Absence from the Word of God, from regular worship, study, and fellowship, does not make the heart grow stronger.  No, it invites the sins that would destroy us back into our lives so that our faith is choked out by the cares, worries, and passions of the world.  Spiritual drought reveals the nature of our faith, and until we return to the Lord, the only one who had feed and nourish our souls, we will wilt and wither on the branch.

Jesus said, “Abide in me, and I in you.  As the branch cannot bear fruit by itself, unless it abides in the vine, neither can you, unless you abide in me.  I am the vine; you are the branches.  Whoever abides in me and I in him, he it is that bears much fruit, for apart from me you can do nothing.  If anyone does not abide in me he is thrown away like a branch and withers…” (John 15:4-6).  There is no spiritual health, no nourishment, no life apart from Christ.  Does your spirit long for the water of life?  Has the poison of sin seeped into your life?  Then come to the fountain.  Come to Christ.  “If anyone thirsts, let him come to me and drink.  Whoever believes in me, as the Scripture has said, ‘Out of his heart will flow rivers of living water.’ (John 7:37-38).

Friends, end the drought, come to Jesus.  Let him nourish your soul with the water of life.  Abide in him, drink him in, and he will become in you a “spring of water welling up to eternal life” (John 4:14).

SDG

Preparing for Worship

Let us not give up meeting together, as some are in the habit of doing,
but let us encourage one another—and all the more as you see the Day approaching.
(Hebrews 10:25 (NIV)

Last Sunday it finally hit me about half way through the Prayer of Confession during our morning worship service – that feeling, that awareness – “I am here to worship.”  That’s right, it took me a good twenty minutes before I was really present and accounted for in the worship service.

Saturday had kind of gotten away from me.  It began with a nice long run (preparation for a marathon), then a funeral, followed by a birthday party for a young church member, topped off with pizza and a movie with the boys that evening.  When Sunday morning came around I found myself totally unprepared for worship – and I’m the Preacher.  Sure, I had put together the bulletin, planed the scripture readings and prayers, the sermon was all ready to go, but my heart was about a mile away.  Not good, not good at all.

In thinking about this, I realize that I’m probably not the only one who’s ever felt this way.  Hoping to help myself as much as I help you, here are a few things to consider to help you prepare your hearts and minds for worship.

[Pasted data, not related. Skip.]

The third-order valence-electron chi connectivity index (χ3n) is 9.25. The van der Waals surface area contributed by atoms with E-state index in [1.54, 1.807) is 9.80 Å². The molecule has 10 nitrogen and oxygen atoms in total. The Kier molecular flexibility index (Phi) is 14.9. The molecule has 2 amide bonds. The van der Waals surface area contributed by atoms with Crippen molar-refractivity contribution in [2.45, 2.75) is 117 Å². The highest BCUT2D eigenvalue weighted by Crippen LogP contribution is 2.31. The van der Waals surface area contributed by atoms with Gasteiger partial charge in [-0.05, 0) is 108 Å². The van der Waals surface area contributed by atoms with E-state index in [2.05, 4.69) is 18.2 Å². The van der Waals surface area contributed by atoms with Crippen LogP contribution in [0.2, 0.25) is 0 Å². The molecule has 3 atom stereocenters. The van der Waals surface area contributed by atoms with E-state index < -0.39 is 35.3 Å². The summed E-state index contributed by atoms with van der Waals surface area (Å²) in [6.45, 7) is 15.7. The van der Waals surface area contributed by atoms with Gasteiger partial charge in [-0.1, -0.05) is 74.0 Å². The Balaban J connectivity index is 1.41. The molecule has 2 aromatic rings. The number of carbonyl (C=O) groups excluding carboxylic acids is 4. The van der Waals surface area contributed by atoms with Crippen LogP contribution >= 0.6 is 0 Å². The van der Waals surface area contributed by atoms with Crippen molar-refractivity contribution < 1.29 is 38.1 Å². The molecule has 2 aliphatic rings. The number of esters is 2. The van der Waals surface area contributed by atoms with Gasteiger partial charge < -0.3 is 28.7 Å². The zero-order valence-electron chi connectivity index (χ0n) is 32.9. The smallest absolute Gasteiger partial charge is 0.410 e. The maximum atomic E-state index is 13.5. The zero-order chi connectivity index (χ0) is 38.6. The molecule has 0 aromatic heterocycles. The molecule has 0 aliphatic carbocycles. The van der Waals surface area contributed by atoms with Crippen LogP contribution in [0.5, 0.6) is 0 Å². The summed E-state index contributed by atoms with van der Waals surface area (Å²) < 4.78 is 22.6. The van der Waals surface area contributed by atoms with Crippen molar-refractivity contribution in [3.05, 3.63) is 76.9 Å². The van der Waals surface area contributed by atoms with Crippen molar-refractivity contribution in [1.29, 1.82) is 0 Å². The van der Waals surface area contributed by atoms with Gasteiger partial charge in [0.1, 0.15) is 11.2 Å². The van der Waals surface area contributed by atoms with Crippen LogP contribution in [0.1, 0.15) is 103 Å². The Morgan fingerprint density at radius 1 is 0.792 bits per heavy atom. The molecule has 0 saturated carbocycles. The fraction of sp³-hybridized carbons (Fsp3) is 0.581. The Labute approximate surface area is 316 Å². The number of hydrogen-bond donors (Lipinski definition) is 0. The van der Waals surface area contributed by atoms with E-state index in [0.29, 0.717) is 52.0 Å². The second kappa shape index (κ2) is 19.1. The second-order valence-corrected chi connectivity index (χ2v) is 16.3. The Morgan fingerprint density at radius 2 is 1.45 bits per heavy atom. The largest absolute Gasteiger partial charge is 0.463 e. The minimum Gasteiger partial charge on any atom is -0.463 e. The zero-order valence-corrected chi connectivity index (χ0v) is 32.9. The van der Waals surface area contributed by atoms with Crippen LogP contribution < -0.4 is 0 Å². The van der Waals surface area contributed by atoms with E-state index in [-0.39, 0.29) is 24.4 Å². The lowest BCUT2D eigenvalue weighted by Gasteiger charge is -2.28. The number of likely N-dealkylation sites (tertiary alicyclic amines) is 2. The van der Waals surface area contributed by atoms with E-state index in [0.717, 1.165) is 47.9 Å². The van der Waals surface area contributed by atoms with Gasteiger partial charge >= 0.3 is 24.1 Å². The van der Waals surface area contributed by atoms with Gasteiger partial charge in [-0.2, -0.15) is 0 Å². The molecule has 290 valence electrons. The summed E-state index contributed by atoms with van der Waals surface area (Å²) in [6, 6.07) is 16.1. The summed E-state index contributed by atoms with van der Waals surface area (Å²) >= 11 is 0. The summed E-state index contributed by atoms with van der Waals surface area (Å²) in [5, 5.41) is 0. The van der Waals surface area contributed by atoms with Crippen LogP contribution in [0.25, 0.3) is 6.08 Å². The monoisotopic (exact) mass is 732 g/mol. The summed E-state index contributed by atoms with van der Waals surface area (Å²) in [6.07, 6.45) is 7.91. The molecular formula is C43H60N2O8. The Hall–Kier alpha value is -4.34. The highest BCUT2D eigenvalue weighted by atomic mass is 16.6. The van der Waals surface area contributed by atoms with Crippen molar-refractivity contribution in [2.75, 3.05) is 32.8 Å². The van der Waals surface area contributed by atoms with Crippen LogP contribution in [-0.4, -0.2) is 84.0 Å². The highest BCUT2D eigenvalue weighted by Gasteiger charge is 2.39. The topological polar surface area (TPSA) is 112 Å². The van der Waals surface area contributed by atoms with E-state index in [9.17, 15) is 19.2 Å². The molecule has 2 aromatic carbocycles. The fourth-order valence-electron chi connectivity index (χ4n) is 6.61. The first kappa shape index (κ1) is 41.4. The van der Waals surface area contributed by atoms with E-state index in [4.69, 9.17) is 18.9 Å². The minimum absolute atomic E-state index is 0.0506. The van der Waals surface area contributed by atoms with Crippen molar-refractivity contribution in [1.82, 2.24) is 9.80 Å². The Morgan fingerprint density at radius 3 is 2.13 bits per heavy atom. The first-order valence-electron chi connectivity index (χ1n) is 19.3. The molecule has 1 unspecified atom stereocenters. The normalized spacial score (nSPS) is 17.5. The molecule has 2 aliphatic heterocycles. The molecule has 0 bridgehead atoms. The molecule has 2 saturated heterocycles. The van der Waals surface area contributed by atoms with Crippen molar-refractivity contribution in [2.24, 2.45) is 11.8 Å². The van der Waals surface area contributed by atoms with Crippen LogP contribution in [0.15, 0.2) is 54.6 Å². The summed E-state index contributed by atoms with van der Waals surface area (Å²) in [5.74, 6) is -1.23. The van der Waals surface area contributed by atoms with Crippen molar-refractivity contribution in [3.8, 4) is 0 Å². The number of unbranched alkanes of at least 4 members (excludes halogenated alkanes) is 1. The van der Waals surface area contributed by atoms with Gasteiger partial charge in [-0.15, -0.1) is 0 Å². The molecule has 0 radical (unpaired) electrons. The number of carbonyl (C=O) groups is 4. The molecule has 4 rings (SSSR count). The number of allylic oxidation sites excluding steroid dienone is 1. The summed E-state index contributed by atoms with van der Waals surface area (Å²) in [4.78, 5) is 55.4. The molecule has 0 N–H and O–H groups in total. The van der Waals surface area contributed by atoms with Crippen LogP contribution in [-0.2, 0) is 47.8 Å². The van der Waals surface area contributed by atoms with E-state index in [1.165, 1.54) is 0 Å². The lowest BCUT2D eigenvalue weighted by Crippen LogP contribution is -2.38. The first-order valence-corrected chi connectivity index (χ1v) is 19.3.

1. Worship through the week.  As mentioned a couple of weeks ago in church, when the church gathers for worship it ought to be merely the continuation of what the church had been doing already when scattered.  Your home is a micro-church.  Deuteronomy tells us that we are to be teaching our faith to our children “when you sit at home and when you walk along the road, when you lie down and when you get up” (Deut 6:7).  No children?  Then teach and share the Word of God with your spouse.  No spouse?  Then commit yourself to the daily study of the word of God and coming before Him in prayer and devotion.  Nothing nurtures the spirit of corporate worship than when members of the body are thriving in daily worship.  If worship seems dry and boring to you, ask yourself, “What is the state of my private devotion?”  I would bet the two are intimately connected.
  2. Get a good night’s sleep the night before church.  I know this sounds simple and pedantic – and it is.  But seriously, plan ahead.  If you desire to truly enjoy the close communion of God that is offered in worship each Sunday morning, you can’t expect to find it when you’re operating on only a couple hours of sleep.  I know that many work late on Saturday night and can’t help their schedule.  I know that some suffer from sleep conditions that prevent them from getting a good night’s rest.  But closing down the party on Saturday night doesn’t put your heart, mind, or body, in the right condition for worship on Sunday morning.  Plan ahead; lay out the kid’s clothes, make sure you know where your Bible is, get a good night’s sleep, and wake up early enough on Sunday morning so that you’re not rushing to church.